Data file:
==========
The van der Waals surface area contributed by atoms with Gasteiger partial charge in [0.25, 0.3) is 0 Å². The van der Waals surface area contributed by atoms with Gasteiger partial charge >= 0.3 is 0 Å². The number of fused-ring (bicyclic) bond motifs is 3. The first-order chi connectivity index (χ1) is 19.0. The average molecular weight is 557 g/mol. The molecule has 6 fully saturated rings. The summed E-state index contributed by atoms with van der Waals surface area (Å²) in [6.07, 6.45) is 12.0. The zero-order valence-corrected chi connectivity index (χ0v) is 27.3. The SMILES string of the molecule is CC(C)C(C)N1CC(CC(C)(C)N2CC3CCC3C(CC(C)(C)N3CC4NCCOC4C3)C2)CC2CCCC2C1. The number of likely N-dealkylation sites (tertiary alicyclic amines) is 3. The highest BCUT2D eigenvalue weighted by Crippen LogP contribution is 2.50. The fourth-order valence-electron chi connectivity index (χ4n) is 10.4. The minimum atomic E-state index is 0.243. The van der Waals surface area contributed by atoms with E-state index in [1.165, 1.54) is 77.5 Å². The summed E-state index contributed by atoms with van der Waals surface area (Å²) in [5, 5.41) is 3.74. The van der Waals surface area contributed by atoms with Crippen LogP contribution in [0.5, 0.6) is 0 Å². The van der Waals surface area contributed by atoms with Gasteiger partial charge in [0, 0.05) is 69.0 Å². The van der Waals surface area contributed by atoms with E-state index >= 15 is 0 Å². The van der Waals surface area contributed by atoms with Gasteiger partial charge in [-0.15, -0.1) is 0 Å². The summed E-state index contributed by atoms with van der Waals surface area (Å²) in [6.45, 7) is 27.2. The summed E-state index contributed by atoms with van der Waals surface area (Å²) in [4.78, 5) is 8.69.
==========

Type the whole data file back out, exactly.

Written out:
The van der Waals surface area contributed by atoms with Gasteiger partial charge in [0.25, 0.3) is 0 Å². The van der Waals surface area contributed by atoms with Gasteiger partial charge >= 0.3 is 0 Å². The number of fused-ring (bicyclic) bond motifs is 3. The first-order chi connectivity index (χ1) is 19.0. The average molecular weight is 557 g/mol. The molecule has 6 fully saturated rings. The summed E-state index contributed by atoms with van der Waals surface area (Å²) in [6.07, 6.45) is 12.0. The zero-order valence-corrected chi connectivity index (χ0v) is 27.3. The SMILES string of the molecule is CC(C)C(C)N1CC(CC(C)(C)N2CC3CCC3C(CC(C)(C)N3CC4NCCOC4C3)C2)CC2CCCC2C1. The number of likely N-dealkylation sites (tertiary alicyclic amines) is 3. The highest BCUT2D eigenvalue weighted by Crippen LogP contribution is 2.50. The fourth-order valence-electron chi connectivity index (χ4n) is 10.4. The minimum atomic E-state index is 0.243. The van der Waals surface area contributed by atoms with E-state index in [1.165, 1.54) is 77.5 Å². The summed E-state index contributed by atoms with van der Waals surface area (Å²) in [5, 5.41) is 3.74. The van der Waals surface area contributed by atoms with Crippen LogP contribution in [0.5, 0.6) is 0 Å². The van der Waals surface area contributed by atoms with Gasteiger partial charge in [0, 0.05) is 69.0 Å². The van der Waals surface area contributed by atoms with E-state index >= 15 is 0 Å². The van der Waals surface area contributed by atoms with Gasteiger partial charge in [-0.15, -0.1) is 0 Å². The summed E-state index contributed by atoms with van der Waals surface area (Å²) in [6.45, 7) is 27.2. The summed E-state index contributed by atoms with van der Waals surface area (Å²) in [4.78, 5) is 8.69.